Japan and Switzerland are leading a group of food-importing nations so alarmed by restrictions that they are seeking an international agreement preventing countries from unilaterally limiting food exports. The agreement would be part of the current, already-rocky Doha round of trade talks, named for the city in Qatar where negotiations began. But the proposal ran into a procedural snag right off: food export restrictions are such a new issue that they are only tangentially mentioned as part of the Doha round agenda, which is not easily modified.

This is the same phenomenon that we (Khebab/Brown) have been writing about regarding energy, the Export Land Model (ELM), which is the tendency for oil exporters to only export oil after domestic consumption is satisfied. It is discussed in the following paper.

For food, we could call it FELM--Food Export Land Model. I suspect that in future years a lot of world trade will consist of trade between food and energy exporters. It is decidedly not a good time to be both a net food and net energy importer. In effect, food and energy prices are being set at the margin, as food and energy importers bid for the declining volume of food and energy supplies that make it into the export market.

A quantitative assessment of future net oil exports by the top five net oil exporters
(January, 2008)

Food consumption increases with increased posperity in the sense that more grain is channeled through meat. But, whereas is seems unlikely that conventional oil will see a large increase in production, high food prices spur both greater land use and further yield increases so that food supply can be responsive to price.

The current tightness in carryover stocks in grains can be remedied by dropping ethanol mandates or (more immediately) putting feedlots out of business, cutting meat production. This is kind of different from oil where substitution takes more time. Rebuilding carryover stocks of grain should be the main objective in food policy.


Meat from pig and chicken "factories" (odd use of the term, the establishments are more like concentration camps, since no one can really "make" a pig) is still incredibly cheap. There is a lot of subsidy, and a lot of elasticity remaining in our food system.

As I see it, there is no need for food shortages in the forseeable future. There is so much waste in the system, that it seems to me that the earth can feed 7 billion people without too much trouble. There is a lot of good land that is not being farmed, there is a lot of water that could be tapped if needed, etc.

I think, though, that there will be hunger problems, as there were in the past and are in the present, because of above ground factors. It is simply not the world leader's priority to keep everyone fed.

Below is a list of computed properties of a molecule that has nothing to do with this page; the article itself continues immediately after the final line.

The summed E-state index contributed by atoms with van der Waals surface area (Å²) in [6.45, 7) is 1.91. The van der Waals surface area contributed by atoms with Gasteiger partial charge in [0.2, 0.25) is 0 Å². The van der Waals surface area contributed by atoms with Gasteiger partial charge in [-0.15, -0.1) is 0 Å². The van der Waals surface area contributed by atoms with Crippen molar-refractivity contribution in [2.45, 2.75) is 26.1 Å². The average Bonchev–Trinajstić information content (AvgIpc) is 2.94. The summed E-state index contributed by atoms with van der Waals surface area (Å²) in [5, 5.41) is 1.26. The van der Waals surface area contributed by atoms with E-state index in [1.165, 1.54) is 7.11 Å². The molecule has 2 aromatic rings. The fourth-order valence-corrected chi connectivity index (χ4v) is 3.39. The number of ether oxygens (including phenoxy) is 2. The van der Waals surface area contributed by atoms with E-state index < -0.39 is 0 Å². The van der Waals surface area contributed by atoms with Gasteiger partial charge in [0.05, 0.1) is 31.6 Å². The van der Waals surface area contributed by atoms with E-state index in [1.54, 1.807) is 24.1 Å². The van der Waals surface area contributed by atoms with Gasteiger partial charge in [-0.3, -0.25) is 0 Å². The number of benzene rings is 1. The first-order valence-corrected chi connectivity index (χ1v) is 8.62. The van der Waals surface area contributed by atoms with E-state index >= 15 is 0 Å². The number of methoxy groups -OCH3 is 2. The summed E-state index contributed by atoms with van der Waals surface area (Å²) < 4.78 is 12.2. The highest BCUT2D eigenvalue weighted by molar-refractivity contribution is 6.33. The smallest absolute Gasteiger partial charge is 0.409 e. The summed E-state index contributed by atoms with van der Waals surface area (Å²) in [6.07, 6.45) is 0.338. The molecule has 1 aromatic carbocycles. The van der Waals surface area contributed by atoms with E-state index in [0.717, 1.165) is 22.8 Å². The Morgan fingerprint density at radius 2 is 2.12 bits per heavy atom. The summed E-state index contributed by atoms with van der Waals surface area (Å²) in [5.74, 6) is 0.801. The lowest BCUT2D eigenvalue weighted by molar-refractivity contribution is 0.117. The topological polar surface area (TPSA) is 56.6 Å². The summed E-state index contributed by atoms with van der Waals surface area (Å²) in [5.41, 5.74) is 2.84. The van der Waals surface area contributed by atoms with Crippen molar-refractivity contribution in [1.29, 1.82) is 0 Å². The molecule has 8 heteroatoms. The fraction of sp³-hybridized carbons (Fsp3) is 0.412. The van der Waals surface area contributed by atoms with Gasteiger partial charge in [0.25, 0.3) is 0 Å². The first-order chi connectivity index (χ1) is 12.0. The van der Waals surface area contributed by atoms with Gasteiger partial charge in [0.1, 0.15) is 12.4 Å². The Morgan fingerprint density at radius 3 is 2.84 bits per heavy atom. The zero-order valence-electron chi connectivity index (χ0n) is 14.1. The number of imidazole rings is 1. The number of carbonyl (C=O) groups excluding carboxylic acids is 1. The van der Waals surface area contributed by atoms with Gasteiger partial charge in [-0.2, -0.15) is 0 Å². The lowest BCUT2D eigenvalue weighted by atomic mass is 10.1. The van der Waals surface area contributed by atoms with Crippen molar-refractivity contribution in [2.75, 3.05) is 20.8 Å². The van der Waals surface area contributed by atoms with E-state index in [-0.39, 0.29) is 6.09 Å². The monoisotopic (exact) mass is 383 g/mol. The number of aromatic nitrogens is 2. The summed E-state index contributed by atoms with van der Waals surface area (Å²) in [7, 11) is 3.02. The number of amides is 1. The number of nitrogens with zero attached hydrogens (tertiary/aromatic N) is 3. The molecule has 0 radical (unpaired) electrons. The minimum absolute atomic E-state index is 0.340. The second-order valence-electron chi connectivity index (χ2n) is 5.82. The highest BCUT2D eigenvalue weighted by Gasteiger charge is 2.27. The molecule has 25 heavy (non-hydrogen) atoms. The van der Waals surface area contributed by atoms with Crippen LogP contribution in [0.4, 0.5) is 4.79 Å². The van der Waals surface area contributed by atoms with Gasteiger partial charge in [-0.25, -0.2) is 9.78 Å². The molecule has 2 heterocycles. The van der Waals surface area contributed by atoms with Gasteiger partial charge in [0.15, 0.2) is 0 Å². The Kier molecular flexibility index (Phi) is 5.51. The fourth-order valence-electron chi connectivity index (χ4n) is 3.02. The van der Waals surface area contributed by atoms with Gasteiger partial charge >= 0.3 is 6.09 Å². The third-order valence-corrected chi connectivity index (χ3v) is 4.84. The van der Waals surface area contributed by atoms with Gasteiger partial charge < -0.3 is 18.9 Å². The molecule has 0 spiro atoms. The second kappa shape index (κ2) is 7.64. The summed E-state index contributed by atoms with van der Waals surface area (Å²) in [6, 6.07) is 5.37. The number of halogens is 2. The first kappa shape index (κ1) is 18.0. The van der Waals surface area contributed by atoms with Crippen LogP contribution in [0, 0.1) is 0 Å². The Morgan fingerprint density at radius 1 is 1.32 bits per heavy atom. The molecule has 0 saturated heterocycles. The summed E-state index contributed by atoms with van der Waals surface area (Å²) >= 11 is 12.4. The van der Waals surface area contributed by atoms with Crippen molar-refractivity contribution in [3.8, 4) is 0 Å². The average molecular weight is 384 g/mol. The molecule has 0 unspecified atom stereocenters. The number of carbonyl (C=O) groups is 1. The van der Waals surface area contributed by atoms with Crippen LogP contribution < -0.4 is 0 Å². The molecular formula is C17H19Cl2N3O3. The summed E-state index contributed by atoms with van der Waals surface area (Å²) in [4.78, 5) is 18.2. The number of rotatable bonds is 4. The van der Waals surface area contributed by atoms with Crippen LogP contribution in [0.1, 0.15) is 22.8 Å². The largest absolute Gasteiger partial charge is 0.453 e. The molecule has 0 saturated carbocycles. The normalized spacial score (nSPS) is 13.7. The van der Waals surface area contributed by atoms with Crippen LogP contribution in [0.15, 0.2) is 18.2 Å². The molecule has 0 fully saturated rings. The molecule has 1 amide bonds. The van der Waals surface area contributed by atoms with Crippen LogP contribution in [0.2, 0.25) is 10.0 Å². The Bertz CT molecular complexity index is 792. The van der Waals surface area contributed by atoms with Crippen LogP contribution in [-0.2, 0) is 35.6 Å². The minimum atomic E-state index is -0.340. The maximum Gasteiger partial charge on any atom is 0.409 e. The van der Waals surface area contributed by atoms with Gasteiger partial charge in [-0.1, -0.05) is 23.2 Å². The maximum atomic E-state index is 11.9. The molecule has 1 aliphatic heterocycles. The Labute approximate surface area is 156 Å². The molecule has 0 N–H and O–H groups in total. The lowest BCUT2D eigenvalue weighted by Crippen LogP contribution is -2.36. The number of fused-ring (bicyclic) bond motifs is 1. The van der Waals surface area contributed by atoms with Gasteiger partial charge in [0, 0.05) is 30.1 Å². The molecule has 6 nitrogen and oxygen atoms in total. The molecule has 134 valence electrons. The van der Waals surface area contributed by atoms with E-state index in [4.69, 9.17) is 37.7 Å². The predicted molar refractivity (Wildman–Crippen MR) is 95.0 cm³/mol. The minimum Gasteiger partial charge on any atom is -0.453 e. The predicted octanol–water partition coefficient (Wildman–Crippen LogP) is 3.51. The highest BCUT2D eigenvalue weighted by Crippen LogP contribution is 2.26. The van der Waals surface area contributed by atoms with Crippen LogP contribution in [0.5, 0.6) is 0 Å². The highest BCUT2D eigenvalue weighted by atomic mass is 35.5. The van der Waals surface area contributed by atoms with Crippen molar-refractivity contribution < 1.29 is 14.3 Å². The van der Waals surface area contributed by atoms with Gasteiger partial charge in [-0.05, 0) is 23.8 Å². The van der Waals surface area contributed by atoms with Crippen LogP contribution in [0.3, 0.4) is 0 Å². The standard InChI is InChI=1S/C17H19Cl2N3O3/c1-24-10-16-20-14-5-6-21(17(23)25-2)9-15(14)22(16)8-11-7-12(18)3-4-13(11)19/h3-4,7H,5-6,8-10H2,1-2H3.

"There is a lot of good land that is not being farmed, there is a lot of water that could be tapped if needed, etc."

??? Where? Water shortages are already a problem in many parts of the world, both from chronic drought and depleting aquifers. Arable land is being lost to erosion at an accelerating rate.

I don't think you quite understand.

1. Land that is not being farmed - suburbs, exurbs, northern forests, rainforest...

2. Water - this is harder. Mostly I mean increased efficiency of use - grey water tanks, waterless landscaping etc. Another big source could be solar powered desal. Theoretically, you could also have water export markets, but this will run up against transportation costs in a post-peak future.

My point is that there is so much waste in the worldwide system, that if everyone used resources efficiently, there would be enough for everyone. Of course, that is a huge if. History teaches us that some will prosper, and some will starve.

If you think that rainforests are a good source of farming land, then the planet has a serious problem.

I don't think you realise just how inequitable life is for the other 70% of the world's population. History teaches that a very few will prosper, and the overwhelming majority will suffer.

And for that matter suburbs and exurbs have poor soil as well. Developers scrape off the good soil and sell it. What is typically left when the homeowner gets there is crappy subsoil. In our area, typically clay.

And for that matter suburbs and exurbs have poor soil as well. Developers scrape off the good soil and sell it. What is typically left when the homeowner gets there is crappy subsoil. In our area, typically clay.

the suburbs aren't some monolithic block. some older suburbs may have more good soil than others. even if you live in a new suburb you can always buy good soil and there is always hydroponics.

the ironic thing if you live in the suburbs is you may be buying the same soil that was literally scraped off of your lawn.

When they developed my suburb in the 1830s and 1840s they left the topsoil in place and many people planted gardens, hence the name "Lower Garden District".

That new streetcar line in 1834 made living 1.3 miles from the Vieux Carre (French Quarter) and commutating in every day possible. Early Urban Sprawl :-)


Small gardens can be very productve. I live in the South East of the UK and have utiised about half my garden space (50m2) to produce a significant portion of my summer veg.